“I know…”

Words matter. They really, really, really do. Yet, we often toss around words and phrases that convey something unintended without considering the impact of those words and phrases. Take the frequently overlooked example, “I know, as in “I know you didn’t mean anything negative by it…”

I know” is so problematic because it is like having another person dictating your own emotional landscape rather than soliciting and accepting your actual feelings, thoughts, or intentions. Even if the person claiming to know your feelings makes an accurate guess, it can still feel quite uncomfortable to have someone declare, “I know you feel disappointed you didn’t get the promotion.” Inaccurate proclamations make it worse yet by either associating you with feelings, thoughts, and intentions that you don’t actually have, as in “I know you were as bothered as I was,” or by ignoring the feelings, thoughts, and intentions that you do have, as in, “I know you weren’t trying to take all the credit.”

It is impossible for anyone else to know your inner feelings, thoughts, and intentions, and it is equally impossible for you to know for sure what someone else’s feelings, thoughts, and intentions are. Yet, we still declare the impossible when we say things like, “I know you didn’t mean to sound insulting.”

While it can be helpful to offer charitable assumptions by believing that another person’s intentions were good, you will manage your relationships more effectively if you acknowledge your assumptions by starting with, I assume, or I believe, or I guess like these examples:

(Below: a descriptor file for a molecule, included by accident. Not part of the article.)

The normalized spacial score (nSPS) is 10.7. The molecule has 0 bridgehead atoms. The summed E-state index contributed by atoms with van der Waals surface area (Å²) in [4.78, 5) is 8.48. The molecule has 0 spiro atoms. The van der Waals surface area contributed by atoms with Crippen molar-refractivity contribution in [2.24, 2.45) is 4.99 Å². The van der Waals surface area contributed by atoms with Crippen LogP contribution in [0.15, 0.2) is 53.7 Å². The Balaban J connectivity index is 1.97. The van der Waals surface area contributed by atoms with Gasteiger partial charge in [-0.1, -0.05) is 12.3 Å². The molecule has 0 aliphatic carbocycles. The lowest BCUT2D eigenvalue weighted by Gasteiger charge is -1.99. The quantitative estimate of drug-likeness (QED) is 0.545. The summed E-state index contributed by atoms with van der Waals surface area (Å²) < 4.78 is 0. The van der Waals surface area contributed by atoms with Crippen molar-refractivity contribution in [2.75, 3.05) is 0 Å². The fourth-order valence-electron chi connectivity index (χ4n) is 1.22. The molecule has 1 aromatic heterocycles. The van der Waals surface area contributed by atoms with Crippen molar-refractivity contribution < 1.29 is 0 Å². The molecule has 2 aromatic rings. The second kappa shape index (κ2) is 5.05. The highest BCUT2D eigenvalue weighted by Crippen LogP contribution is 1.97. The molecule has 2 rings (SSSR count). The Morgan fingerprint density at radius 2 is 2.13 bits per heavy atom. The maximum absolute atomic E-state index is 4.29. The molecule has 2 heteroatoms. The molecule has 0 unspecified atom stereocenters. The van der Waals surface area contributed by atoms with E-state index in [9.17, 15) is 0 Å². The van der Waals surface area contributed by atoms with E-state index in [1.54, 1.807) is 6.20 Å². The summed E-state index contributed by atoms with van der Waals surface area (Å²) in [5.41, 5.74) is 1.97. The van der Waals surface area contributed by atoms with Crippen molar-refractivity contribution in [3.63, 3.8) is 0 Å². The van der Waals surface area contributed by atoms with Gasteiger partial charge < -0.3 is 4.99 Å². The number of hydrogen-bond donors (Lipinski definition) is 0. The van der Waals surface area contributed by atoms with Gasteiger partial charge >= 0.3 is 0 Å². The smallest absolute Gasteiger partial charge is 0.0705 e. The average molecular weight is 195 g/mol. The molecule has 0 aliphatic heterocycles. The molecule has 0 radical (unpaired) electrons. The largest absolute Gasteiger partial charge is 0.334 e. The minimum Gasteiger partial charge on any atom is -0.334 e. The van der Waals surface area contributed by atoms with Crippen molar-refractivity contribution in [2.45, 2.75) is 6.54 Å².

• “I assume it wasn’t your intention to disrespect me.”
  • “I believe your question was well-intended.”
  • “I’m guessing you want this as much as I do.”

As further evidence that “I know” is problematic, it can usually be found in sentences that contain the word “but”, as in, “I know you were only trying to be helpful, but I didn’t want or need anyone’s help.” The use of “but” usually minimizes the significance of the first part of the sentence and instead prioritizes the second part, as in, “I know you didn’t mean to be offensive, but I am going to report this to HR.” It’s almost like saying, “It doesn’t matter that you didn’t mean to be offensive, because I’m going to report this to HR.” So, the combination of “I know” and “but” really lay the foundation for miscommunication.

I assume you appreciate how much you have learned from this series 😊, and I invite you to read previous entries here, and here. We will continue to highlight Words and Phrases that Transform Conversations on our blog.

Rick Buccheri
Director of Programs